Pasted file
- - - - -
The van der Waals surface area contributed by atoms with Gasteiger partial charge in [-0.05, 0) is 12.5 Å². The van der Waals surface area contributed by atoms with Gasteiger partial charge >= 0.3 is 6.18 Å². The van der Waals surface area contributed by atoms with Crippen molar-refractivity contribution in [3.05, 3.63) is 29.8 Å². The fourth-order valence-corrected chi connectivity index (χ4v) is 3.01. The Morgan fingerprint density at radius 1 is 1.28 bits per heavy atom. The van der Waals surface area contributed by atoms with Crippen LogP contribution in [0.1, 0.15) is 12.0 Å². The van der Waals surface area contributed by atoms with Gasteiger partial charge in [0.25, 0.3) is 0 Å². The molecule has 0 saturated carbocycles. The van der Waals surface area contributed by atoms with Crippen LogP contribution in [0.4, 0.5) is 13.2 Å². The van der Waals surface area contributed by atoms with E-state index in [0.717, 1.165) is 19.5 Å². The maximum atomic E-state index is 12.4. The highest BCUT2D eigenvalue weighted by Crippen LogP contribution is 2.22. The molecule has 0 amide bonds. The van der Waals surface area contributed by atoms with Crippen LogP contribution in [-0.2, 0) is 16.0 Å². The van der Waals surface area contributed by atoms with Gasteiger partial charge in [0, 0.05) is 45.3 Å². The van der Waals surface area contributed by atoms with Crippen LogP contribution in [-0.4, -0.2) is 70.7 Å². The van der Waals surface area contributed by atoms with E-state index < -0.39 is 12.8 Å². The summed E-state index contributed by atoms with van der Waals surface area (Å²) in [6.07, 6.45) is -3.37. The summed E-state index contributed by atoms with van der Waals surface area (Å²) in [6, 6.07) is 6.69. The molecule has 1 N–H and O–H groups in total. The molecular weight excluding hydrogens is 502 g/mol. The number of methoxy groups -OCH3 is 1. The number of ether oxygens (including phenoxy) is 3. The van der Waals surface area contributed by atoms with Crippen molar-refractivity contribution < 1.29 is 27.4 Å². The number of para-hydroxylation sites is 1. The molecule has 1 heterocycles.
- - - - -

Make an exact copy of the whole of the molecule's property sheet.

The van der Waals surface area contributed by atoms with Gasteiger partial charge in [-0.05, 0) is 12.5 Å². The van der Waals surface area contributed by atoms with Gasteiger partial charge >= 0.3 is 6.18 Å². The van der Waals surface area contributed by atoms with Crippen molar-refractivity contribution in [3.05, 3.63) is 29.8 Å². The fourth-order valence-corrected chi connectivity index (χ4v) is 3.01. The Morgan fingerprint density at radius 1 is 1.28 bits per heavy atom. The van der Waals surface area contributed by atoms with Crippen LogP contribution in [0.1, 0.15) is 12.0 Å². The van der Waals surface area contributed by atoms with Gasteiger partial charge in [0.25, 0.3) is 0 Å². The molecule has 0 saturated carbocycles. The van der Waals surface area contributed by atoms with Crippen LogP contribution in [0.4, 0.5) is 13.2 Å². The van der Waals surface area contributed by atoms with E-state index in [0.717, 1.165) is 19.5 Å². The maximum atomic E-state index is 12.4. The highest BCUT2D eigenvalue weighted by Crippen LogP contribution is 2.22. The molecule has 0 amide bonds. The van der Waals surface area contributed by atoms with Crippen LogP contribution in [-0.2, 0) is 16.0 Å². The van der Waals surface area contributed by atoms with Gasteiger partial charge in [0, 0.05) is 45.3 Å². The van der Waals surface area contributed by atoms with Crippen LogP contribution in [-0.4, -0.2) is 70.7 Å². The van der Waals surface area contributed by atoms with E-state index < -0.39 is 12.8 Å². The summed E-state index contributed by atoms with van der Waals surface area (Å²) in [6.07, 6.45) is -3.37. The summed E-state index contributed by atoms with van der Waals surface area (Å²) in [6, 6.07) is 6.69. The molecule has 1 N–H and O–H groups in total. The molecular weight excluding hydrogens is 502 g/mol. The number of methoxy groups -OCH3 is 1. The number of ether oxygens (including phenoxy) is 3. The van der Waals surface area contributed by atoms with Crippen molar-refractivity contribution < 1.29 is 27.4 Å². The number of para-hydroxylation sites is 1. The molecule has 1 heterocycles.